This strategy may be motivated by the fact that, at least early on, there will be no harmonised body of UPC case law, and different UPC judicial panels may approach issues differently. While the UPC may revoke a patent on well-trodden European Patent Convention (EPC)5 grounds, the extent to which the judiciary will be influenced by existing national and EPO case law is unclear.
Similarly, while the UPC Agreement (UPCA) contains provisions concerning the extent of patent protection,6 there is no case law yet on how to apply them to some of the complex issues that have come before national courts, such as the doctrine of equivalents (ie, that a product or process equivalent to the claimed invention may infringe). As the UPC will base its decisions on multiple sources of law,7 the doctrine of equivalents will likely form part of the infringement assessment.8 However, this doctrine has been interpreted differently by different Member States, resulting in conflicting decisions. This may benefit either the patentee or alleged infringer, depending on the factual matrix.
While a broad strategy of keeping some patents in and opting others out may lead to a divergence of UPC and national decisions, multiple litigations may encourage earlier settlement.
Leveraging evolving opt-out strategies
The balance in favour of or against opting out may shift in line with evolving business objectives or the factual landscape, and the patentee’s initial decision is not necessarily set in stone.
An opt-out can be filed in the ‘sunrise period’, which is planned to start on 1 March 2023, three months before the UPC opens and then at any time during the transitional period”
An opt-out can be filed in the ‘sunrise period’, which is planned to start on 1 March 2023, three months before the UPC opens and then at any time during the transitional period.9 Therefore, patentees may prefer to wait and leave both options open until the case law is more developed or to make it difficult for competitors to know where to expect litigation. This is not without risks however, because if a competitor commenced proceedings in the UPC in the interim, opt-out would no longer be available,10 as the patentee would be ‘locked’ into the UPC and forced to defend the patent there (though national enforcement actions would still be available).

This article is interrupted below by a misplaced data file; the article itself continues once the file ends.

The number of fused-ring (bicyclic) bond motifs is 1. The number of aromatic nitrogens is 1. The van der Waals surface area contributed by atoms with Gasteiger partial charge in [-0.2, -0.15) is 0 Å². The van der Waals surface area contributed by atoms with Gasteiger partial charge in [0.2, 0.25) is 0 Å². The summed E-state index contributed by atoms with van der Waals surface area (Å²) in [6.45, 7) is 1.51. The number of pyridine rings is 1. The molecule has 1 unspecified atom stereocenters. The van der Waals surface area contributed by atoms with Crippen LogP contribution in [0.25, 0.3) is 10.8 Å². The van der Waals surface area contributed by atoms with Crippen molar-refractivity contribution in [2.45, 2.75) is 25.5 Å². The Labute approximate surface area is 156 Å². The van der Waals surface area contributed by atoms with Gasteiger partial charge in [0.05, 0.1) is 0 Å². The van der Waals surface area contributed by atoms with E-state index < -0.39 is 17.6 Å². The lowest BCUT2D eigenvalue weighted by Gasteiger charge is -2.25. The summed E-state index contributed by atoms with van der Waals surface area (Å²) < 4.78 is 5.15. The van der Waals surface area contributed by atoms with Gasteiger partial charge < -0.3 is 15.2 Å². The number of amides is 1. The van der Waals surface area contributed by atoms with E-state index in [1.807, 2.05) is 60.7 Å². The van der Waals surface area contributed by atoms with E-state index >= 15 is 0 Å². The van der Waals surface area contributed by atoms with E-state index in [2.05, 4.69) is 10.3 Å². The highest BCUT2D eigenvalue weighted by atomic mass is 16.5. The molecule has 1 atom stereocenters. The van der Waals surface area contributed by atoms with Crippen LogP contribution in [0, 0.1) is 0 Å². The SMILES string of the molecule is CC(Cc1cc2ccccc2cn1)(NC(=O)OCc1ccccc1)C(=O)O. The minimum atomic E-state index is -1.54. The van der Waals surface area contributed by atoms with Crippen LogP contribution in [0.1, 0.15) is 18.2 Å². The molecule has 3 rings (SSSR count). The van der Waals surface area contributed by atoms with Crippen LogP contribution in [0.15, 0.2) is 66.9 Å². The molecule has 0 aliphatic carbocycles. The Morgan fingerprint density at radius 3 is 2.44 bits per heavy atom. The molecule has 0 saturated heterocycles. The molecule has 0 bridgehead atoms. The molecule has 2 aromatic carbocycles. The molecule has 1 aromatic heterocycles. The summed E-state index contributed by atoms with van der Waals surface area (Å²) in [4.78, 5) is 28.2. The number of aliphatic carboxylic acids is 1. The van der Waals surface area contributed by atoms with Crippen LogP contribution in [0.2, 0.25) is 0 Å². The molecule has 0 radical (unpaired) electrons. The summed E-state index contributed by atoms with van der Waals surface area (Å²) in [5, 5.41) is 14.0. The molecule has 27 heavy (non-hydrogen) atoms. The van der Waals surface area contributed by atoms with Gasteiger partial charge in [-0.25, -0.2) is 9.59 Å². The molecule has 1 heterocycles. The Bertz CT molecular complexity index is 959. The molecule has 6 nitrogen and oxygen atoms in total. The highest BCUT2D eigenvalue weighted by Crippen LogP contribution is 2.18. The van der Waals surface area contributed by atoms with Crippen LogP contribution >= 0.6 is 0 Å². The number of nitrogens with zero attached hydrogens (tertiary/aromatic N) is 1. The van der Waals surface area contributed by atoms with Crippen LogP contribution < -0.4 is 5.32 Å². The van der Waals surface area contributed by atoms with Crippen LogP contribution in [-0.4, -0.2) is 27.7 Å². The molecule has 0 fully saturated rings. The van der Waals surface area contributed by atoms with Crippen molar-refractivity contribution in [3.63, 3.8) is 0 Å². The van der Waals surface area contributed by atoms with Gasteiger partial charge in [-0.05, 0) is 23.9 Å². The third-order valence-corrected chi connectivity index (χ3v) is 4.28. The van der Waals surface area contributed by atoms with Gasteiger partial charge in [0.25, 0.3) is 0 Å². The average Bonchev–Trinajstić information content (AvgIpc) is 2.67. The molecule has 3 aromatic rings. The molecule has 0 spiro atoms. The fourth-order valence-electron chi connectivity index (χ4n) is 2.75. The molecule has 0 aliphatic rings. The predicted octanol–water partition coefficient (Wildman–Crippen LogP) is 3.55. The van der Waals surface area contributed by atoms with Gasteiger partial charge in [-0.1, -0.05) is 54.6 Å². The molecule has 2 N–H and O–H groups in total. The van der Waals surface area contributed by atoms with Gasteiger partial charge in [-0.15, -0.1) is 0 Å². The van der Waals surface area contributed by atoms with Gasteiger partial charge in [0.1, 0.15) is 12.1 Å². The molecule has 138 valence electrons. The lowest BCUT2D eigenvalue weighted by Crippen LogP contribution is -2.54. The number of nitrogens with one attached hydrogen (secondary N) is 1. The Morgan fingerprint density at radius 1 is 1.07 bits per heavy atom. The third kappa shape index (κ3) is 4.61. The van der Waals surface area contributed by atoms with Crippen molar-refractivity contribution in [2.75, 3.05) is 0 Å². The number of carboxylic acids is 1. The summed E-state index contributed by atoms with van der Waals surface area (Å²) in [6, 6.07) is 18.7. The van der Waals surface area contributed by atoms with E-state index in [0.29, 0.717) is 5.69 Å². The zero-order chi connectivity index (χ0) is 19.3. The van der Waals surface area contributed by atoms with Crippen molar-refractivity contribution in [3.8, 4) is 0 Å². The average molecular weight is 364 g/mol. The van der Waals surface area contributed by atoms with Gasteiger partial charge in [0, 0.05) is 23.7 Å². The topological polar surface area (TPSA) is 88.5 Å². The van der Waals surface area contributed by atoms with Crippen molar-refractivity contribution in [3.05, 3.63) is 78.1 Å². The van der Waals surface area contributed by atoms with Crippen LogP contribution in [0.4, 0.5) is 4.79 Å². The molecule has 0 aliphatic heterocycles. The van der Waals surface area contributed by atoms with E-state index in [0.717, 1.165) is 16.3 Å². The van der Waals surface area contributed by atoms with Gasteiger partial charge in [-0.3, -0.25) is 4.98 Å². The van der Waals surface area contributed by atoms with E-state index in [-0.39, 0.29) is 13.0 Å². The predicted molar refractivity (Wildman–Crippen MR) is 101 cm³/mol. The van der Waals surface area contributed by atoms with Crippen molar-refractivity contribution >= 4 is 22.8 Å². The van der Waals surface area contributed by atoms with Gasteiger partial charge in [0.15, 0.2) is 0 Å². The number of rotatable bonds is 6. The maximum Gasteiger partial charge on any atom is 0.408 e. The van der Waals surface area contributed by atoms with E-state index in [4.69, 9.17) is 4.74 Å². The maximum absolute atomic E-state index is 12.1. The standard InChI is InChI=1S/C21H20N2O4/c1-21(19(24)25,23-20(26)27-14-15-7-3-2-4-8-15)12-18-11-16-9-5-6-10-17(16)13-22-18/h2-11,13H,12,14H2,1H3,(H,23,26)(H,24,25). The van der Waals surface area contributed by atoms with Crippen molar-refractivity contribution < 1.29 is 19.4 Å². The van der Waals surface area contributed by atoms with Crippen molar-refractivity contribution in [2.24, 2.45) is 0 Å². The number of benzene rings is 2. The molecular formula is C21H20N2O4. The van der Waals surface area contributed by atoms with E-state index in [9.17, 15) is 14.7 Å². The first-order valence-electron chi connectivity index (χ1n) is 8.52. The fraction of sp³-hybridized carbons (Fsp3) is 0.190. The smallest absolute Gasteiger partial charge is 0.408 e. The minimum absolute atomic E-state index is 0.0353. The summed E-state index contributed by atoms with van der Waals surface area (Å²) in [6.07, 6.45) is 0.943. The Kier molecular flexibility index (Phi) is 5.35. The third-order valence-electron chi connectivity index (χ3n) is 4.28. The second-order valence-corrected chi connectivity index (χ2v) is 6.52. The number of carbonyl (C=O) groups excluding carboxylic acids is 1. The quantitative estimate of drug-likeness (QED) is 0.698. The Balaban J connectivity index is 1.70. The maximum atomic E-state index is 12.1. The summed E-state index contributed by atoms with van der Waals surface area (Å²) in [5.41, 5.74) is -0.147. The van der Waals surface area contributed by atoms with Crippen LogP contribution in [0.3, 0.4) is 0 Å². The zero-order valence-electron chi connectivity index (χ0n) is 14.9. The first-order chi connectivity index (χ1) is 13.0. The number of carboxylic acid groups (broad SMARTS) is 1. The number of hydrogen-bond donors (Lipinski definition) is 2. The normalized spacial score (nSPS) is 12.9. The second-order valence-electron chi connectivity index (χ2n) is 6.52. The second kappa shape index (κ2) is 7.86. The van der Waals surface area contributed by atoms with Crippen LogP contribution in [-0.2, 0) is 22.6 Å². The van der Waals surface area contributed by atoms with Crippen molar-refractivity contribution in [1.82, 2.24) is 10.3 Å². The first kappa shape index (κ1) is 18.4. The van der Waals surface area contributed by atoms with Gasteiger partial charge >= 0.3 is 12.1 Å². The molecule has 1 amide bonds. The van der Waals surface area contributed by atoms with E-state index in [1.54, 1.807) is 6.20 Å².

Opt-out strategies may evolve, and the patentee has the discretion to change their mind and withdraw an opt-out at any time.11 However, this is a one-time opportunity: once an opt-out is withdrawn, a patentee cannot opt out again.12 If a patent is opted out and a revocation action commenced against it in a national court, the opt‑out cannot be removed and the patent would be locked into the national system. Challengers who want to avoid the risk of being sued before the UPC on the basis of a patent being opted back-in at the last minute, should consider filing pre‑emptive national litigations to lock the patent out of the UPC.
While a patentee has a large degree of control over opt-out, competitors can monitor opt-out filings on the UPC Registry and use this information to shape their own litigation strategy. This may include commencing litigation earlier to lock a patentee into either the UPC or national courts, depending on the launch at risk strategy.
A dual jurisdiction